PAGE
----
Developers mulled their next move Thursday after the California Coastal Commission rejected the Banning Ranch project, which envisions the construction of homes, businesses and park land on one of the largest open private parcels of coastal land in Southern California.
At the end of a marathon session spanning some 11 hours, the commission voted 9-1 at about 10:30 p.m. Wednesday to reject the project, which provides for mixed-use development on 401 acres in Newport Beach and the surrounding area.
“We are deeply disappointed by last night’s action by the Coastal Commission and its staff,” Banning Ranch project spokesman Adam Alberti said. “The result of last night’s vote is the continued presence of a wall and gate that blocks access to the 400 acre Banning Ranch. It is too soon to say what our next steps are, but we are not ruling anything out. We remain committed to our vision of a clean, restored and open Banning Ranch and will be determining our next steps with deliberate thought on how to best achieve the vision.”
The commission’s staff had recommended approval of the project, but with various conditions that the developer characterized as a “de facto denial.”
Opinion from scores of residents and environmentalists was split on the project. At one point, Vice Chair Dayna Bochco lost her cool admonishing one resident who wouldn’t give up the microphone and complained supporters did not say whether they lived in the area.
“Enough already,” she said as he was escorted away and kept shouting at the commissioners. “What is wrong with people?” Bochco quickly apologized, however, for “losing my temper.”
Banning Ranch, which is in the 5100 block of Pacific Coast Highway and represents the largest privately owned parcel of its kind in Southern California, has been a site for oil drilling since the mid-1940s.
The commission’s staff estimate about 470 oil and natural gas production and steam and water injection wells have been drilled on the property with peak oil and gas production in the early 1980s.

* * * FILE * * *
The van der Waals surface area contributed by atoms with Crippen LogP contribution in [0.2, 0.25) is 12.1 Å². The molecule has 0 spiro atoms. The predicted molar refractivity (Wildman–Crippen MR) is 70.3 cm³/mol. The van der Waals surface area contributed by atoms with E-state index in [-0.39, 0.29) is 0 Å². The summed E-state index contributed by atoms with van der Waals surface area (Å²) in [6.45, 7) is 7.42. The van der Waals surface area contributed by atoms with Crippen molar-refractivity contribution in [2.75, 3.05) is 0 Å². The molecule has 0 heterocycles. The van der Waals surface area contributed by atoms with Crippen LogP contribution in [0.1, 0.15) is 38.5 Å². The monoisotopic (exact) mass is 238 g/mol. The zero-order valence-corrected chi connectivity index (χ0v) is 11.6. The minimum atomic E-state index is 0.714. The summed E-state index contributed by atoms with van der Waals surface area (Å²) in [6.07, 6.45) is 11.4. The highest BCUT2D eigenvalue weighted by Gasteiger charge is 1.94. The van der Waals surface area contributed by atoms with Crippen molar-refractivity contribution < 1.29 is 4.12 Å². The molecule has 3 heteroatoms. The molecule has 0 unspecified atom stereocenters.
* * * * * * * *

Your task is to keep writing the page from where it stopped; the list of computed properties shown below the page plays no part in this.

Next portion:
Despite the drilling, which has left some of the site “severely degraded,” Banning Ranch “as a whole continues to support a remarkable and unique array of sensitive coastal species and habitats, including nesting and foraging habitat for the threatened California Gnatcatcher, a very rare vernal pool watershed that supports the Endangered San Diego fairy shrimp, coastal wetlands, habitat for burrowing owls, and rare purple needlegrass grassland, as well as riparian habitat and coastal marsh lands,” according to the staff report.
The commission’s staff has estimated about 219 acres “rise to the level of environmentally sensitive habitat areas.”
The site also carries archeological significance as it was once home to the Juaneno and the Gabrielino tribes.
The site “contains eight known archeological sites from these tribes and likely more yet to be discovered sites,” the commission’s staff said in a report. Banning Ranch has won over the support of two tribes, but seven others oppose it or have concerns, according to the commission’s staff.
Some tribal leaders have concerns about developing burial grounds while others think the entire site is sacred.
The project would feature 12 acres of roads, 37 acres of residential development with 895 residential units, 45,100 square feet of commercial development, and eight acres of retail and resort development that would include a 75-room hotel and 20-bed hostel. The project would also include five acres of parks and seven miles of public trails and 329 acres of open space. Oil operations would be cut down to 15 acres.
One of the “biggest stumbling blocks” between the developer and the commission’s staff has been a proposed Bluff Road as a main artery through the property that would connect 17th Street to Coast Highway. The staff believes it would disrupt the ecology too much while developers have argued it would conform with the Coastal Act because it would provide more access for visitors to the coast.
“We negotiated in good faith for four years and believed we had reached a compromise that met environmental regulations and economic realities,” Michael Mohler, senior project manager, said on Aug. 29.
“We are deeply troubled that staff wants to eliminate all proposed visitor serving programs and favors keeping a fence in perpetuity that blocks coastal access to the public and, in particular, under-served neighbors in Westside Costa Mesa.”
Mohler complained that the developer has spent millions of dollars on planning and engineering for the project.
“Our proposed plan is based on over 20 years of site research, provides appropriate habitat for the one burrowing owl that has appeared on the site for no more than three to four weeks annually,” Mohler said.
“This is a de facto denial of the project that will result in the oil field remaining in place for decades to come.”
But the commission’s vote may not be the last word on the project.
“I don’t think if we support denial today that’s the end of this project,” Bochco said before the vote in remarks reported by the Los Angeles Times.
—City News Service
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